JG: But what about the results you think your work should have had? You know, where is this ‘apocalypse’? Where is the... whatever? You know? Where are these huge results you expected? And why did this, the down-slope, happen instead?
AR: Well, you’re really asking two questions there. You see, my career slump, the uh, the loss of funds and support, and the uh-

JG: The catastrophe.
AR: Yeah: those things were all premeditated. I planned the whole thing. It was always my intention for this downfall to happen. I gauged the art world perfectly, manipulated the climate of expectation and reason, and played on what everyone expected of me to produce what I did. I didn’t fall: I dived.

JG: You... I can’t believe I’m hearing this... You actually wanted this to happen?
AR: Yes. Of course I did. It was the logical destination and, indeed, the destiny of these works that they should be received so, and that their creator should be so ostracised and criticised. The only thing which could match the sublimity of my achievements, in terms of scale, wonder, efficiency and longevity, would be the horrendous equivalent of their reception. You see, I believe in yin and yang, and that these works could not be complete were they not thought of as they are. They needed this reaction for them to finally attain that perfection I know they possess.

JG: You think that these works are better because everyone thinks they’re dire?
AR: Yes. It is logical. They could not survive if it hadn’t been for this brilliant pre-emptive vision of mine that they would be slated.

JG: That’s... That is... I honestly don’t know. That’s a very unusual view to take of this kind of reaction to something which seems like your life’s work.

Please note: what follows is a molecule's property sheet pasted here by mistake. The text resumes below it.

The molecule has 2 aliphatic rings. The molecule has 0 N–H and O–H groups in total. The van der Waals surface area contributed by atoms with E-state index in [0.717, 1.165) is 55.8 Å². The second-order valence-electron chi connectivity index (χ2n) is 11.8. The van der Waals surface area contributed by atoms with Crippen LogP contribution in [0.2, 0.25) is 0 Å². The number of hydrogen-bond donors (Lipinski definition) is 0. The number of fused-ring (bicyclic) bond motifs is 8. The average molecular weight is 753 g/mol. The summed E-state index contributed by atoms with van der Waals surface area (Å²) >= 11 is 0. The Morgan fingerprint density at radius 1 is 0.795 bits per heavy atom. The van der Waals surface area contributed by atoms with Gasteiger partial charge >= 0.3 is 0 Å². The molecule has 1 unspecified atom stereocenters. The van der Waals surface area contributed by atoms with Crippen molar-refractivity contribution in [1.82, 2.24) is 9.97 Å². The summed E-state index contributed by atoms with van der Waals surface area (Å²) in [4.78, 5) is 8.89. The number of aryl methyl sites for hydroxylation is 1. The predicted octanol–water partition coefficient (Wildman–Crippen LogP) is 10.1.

AR: Yes, they are my life’s work, and my works are unique, and immune to the negative resonance of such slander. They possess qualities which elevate them above anything created before, and are certainly not phased by some tut-tuts in magazines and newspapers.

JG: But, this is maybe the thing I’d like to drive at. Many people seem to have an issue with this... uh... umm, feature of your work which you yourself term its ‘uniqueness’, and, elsewhere, you have called it the ‘distortion of conventional poetics’: you know, your description: but which others often, and loudly, describe as something else.
AR: Hmm, yes. My art, I guess is not for the faint-hearted, nor for the intellectually stagnant, I suppose. Nor is it applicable to criticism of the run-of-the-mill contemporary art critic. My work transcends, I believe, feeble adjectives and description. To understand and to communicate orally about my artistic achievements, and indeed my own artistic language, you need a new language of academia and criticism: the old forms will not do. My work is pushing the boundaries of both the scope of art itself, and the language used to discuss them.

JG: I see. So you wouldn’t be phased, then, if I read to you some of the thoughts people had of your latest show?
AR: Well, maybe not-

JG: Things which were written in ‘conventional language’, as you might put it...
AR: I see... And what have the drones been saying? You see, people who can only talk about art have no right to criticise someone like me, although I am, I thoroughly believe, one of a kind. They don’t have a right to apply their petty language and attach it to my work like leeches.